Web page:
Samsung Galaxy S6 rumors ignited this morning after a report surfaced that argued the company would be giving up Qualcomm Snapdragon 810 processor for overheating issues.
Samsung Galaxy S6 rumors have been reignited after Bloomberg reported that the company might be ditching the Qualcomm Snapdragon 810 processor due to some overheating issues in testing. However, while those rumors were not substantiated, they did reignite a conversation that had been happening quietly for the past several months. It has been long debated whether Samsung would finally take this opportunity to get away from the Qualcomm Snapdragon processor, and move toward a processor that is actually developed by their own company. The Exynos processor was one that was talked about frequently over the last several months. Those with knowledge of the situation pointed out to Bloomberg,“Samsung may release the next Galaxy S as early as March, and it can’t dare to take the risk to use any of the chips in question for its most important model.”
However, it was earlier in January when an analyst at J.P. Morgan pointed out that Qualcomm’s new “Snapdragon 615 and 810 chips are suffering from overheating issues.” He also added, “These issues surfaced in December, especially for the 810, but appears to be persisting.” For phones though who have used the Snapdragon 810 processor, early reviews suggest that the chipset leads to “laggy” behavior on devices – like many said about the LG G Flex 2 – which made its world premiere at CES.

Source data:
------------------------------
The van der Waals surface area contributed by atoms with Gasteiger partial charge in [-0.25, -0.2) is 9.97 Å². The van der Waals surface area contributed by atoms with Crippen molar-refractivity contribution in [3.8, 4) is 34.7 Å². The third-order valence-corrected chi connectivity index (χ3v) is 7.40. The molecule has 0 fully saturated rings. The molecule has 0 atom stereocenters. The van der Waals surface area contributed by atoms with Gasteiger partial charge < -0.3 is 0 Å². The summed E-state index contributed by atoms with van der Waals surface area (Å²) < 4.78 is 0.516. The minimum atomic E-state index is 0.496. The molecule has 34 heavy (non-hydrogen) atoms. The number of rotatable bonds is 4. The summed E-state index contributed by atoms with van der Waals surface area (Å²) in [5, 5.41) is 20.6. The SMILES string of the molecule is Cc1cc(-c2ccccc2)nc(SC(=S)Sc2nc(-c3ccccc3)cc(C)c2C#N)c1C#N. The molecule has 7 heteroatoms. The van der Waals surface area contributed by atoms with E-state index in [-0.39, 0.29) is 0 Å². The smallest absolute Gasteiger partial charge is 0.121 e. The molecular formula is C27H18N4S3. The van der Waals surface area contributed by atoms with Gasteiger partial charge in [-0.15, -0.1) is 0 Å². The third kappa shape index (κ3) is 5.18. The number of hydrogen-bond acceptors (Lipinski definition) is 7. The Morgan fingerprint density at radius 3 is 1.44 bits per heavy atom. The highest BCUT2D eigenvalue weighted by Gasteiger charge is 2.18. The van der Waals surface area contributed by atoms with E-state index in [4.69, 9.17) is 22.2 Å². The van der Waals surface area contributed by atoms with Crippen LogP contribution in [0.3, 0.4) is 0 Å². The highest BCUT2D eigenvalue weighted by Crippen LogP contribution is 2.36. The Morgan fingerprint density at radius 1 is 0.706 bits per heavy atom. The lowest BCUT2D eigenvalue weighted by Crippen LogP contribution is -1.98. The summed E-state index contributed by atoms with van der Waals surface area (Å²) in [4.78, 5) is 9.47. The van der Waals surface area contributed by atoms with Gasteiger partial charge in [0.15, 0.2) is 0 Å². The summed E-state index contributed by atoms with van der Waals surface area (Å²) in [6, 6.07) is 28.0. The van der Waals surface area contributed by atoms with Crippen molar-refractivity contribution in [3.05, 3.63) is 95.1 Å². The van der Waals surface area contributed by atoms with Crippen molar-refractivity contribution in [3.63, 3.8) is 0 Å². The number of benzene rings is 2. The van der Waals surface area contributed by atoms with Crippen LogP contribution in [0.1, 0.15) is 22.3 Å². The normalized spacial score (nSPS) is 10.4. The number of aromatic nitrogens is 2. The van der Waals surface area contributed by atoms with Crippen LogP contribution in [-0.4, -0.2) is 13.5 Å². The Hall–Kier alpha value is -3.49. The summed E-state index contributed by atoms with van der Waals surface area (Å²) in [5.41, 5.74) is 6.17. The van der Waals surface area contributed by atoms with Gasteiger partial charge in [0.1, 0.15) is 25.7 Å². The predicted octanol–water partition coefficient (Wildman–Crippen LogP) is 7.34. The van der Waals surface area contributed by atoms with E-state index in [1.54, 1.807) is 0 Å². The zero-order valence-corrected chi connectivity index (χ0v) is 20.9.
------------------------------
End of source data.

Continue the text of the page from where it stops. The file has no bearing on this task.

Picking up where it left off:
At the same time though, there are conflicting reports regarding the future of Qualcomm’s Snapdragon processor in the Galaxy S6. In fact, it would appear as though many are compelled to believe that Samsung will use its Exynos processor in Korea – which is made by Samsung – then elect to use the Qualcomm Snapdragon 810 processor around the world outside of Korea. That would mean those buying a Samsung Galaxy S6 here in the United States would still get the Snapdragon processor. That being said though, those same individuals also said that Samsung had resolved all of the overheating issues that were persistent with the chipset previously – so a solution may be overblown by quite a large margin.
The Galaxy S6 is expected to launch as soon as March, so those following the story will not have to wait much longer to find out who produced the chipset inside this year’s Galaxy phone. However, it should be noted that the company did not officially say that they were giving up the Qualcomm Snapdragon 810 processor.